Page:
Looking at first the climate change issues, President Joe Biden’s plans to tackle it seems more ambitious than any of the US presidential candidates so far. Biden during his presidential campaign proposed $2trillion over four years to significantly escalate the use of clean energy in transportation, electricity and building sectors. His public health and environment platform planned the establishment of a climate and environmental justice division. He further intends to make the US electricity production carbon-free by 2035 with achieving net-zero emissions by middle of the century. Apart from all these, the most noticeable is President Joe Biden’s promise to reverse Trump’s plan to exit from the Paris climate agreement that was signed back in 2016 under Obama’s administration.
As Joe Biden in response to the former President, Donald Trump’s unilateral withdrawal from the agreement on 4th-Nov 2020, tweeted “Today, the Trump Administration officially left the Paris Climate Agreement. And in exactly 77 days, a Biden Administration will rejoin it.” He further stated“Reversing the decision would be one of my first acts as president”. This is exactly what happened as Joe Biden’s first act in the Oval Office was his signing an executive order to have the United States rejoin the Paris climate agreement. Thus, while Trump has taken a strident anti-climate approach, President Joe Biden decision shows his intentions to bring back the policies of Obama towards climate change.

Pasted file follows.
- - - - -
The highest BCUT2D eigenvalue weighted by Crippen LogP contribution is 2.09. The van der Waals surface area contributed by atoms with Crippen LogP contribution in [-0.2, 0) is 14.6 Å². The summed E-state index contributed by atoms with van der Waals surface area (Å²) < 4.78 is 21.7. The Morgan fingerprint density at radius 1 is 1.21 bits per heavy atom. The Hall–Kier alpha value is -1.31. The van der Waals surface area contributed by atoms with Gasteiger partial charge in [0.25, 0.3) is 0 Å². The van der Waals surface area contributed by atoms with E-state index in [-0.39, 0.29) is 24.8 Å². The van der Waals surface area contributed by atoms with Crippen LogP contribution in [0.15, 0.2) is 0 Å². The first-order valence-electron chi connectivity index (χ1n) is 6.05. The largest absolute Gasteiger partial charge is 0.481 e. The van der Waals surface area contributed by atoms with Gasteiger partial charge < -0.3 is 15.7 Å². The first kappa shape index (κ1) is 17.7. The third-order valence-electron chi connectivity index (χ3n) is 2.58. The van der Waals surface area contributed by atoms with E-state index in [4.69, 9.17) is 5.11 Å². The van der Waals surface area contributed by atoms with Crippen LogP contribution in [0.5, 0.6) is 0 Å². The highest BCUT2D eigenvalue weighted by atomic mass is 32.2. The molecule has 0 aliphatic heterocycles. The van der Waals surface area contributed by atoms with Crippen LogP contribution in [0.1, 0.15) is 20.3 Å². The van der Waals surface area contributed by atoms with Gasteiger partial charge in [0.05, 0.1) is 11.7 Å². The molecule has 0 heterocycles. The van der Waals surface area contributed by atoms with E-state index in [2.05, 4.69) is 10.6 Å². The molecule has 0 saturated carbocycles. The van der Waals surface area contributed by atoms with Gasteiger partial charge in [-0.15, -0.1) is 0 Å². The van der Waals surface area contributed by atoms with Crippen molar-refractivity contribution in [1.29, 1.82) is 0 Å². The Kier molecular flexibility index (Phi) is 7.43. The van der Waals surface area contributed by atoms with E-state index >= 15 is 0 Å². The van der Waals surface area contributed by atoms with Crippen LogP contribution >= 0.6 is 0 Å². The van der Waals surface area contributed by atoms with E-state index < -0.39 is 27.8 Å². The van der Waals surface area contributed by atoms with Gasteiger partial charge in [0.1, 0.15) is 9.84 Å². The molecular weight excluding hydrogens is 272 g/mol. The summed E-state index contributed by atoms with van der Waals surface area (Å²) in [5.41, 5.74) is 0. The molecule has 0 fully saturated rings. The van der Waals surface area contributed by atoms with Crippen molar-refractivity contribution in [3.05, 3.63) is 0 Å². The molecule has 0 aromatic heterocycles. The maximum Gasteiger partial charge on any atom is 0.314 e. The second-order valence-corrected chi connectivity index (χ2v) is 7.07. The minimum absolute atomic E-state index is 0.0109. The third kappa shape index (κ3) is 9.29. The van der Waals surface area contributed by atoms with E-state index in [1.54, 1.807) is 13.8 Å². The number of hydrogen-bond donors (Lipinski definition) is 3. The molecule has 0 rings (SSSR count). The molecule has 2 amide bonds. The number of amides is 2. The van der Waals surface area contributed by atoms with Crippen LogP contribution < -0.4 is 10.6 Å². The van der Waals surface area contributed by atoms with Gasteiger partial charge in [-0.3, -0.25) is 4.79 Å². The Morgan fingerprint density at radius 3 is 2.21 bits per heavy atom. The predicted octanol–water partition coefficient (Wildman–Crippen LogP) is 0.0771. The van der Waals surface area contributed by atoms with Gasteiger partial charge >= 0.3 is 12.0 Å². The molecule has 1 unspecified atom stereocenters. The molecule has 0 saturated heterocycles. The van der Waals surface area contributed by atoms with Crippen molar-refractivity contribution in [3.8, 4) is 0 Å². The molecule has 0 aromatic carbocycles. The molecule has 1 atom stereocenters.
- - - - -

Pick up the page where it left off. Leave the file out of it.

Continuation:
Considering the health sector, we again find difference in approaches of Joe Biden and Donald Trump, yet similarity between Biden and Obama. As, President Joe Biden in his presidential campaign speech in Lancaster on June 25, 2020 defended the first American healthcare law also known as the Affordable Care Act or Obamacare that was initiated by Obama’s administration. He stated, “I’m proud of the Affordable Care Act. In addition to helping people with pre-existing conditions, it delivered vital coverage for 20 million Americans who did not have health insurance”. This depicts President Joe Biden’s plans to restore Obama’s health care policies.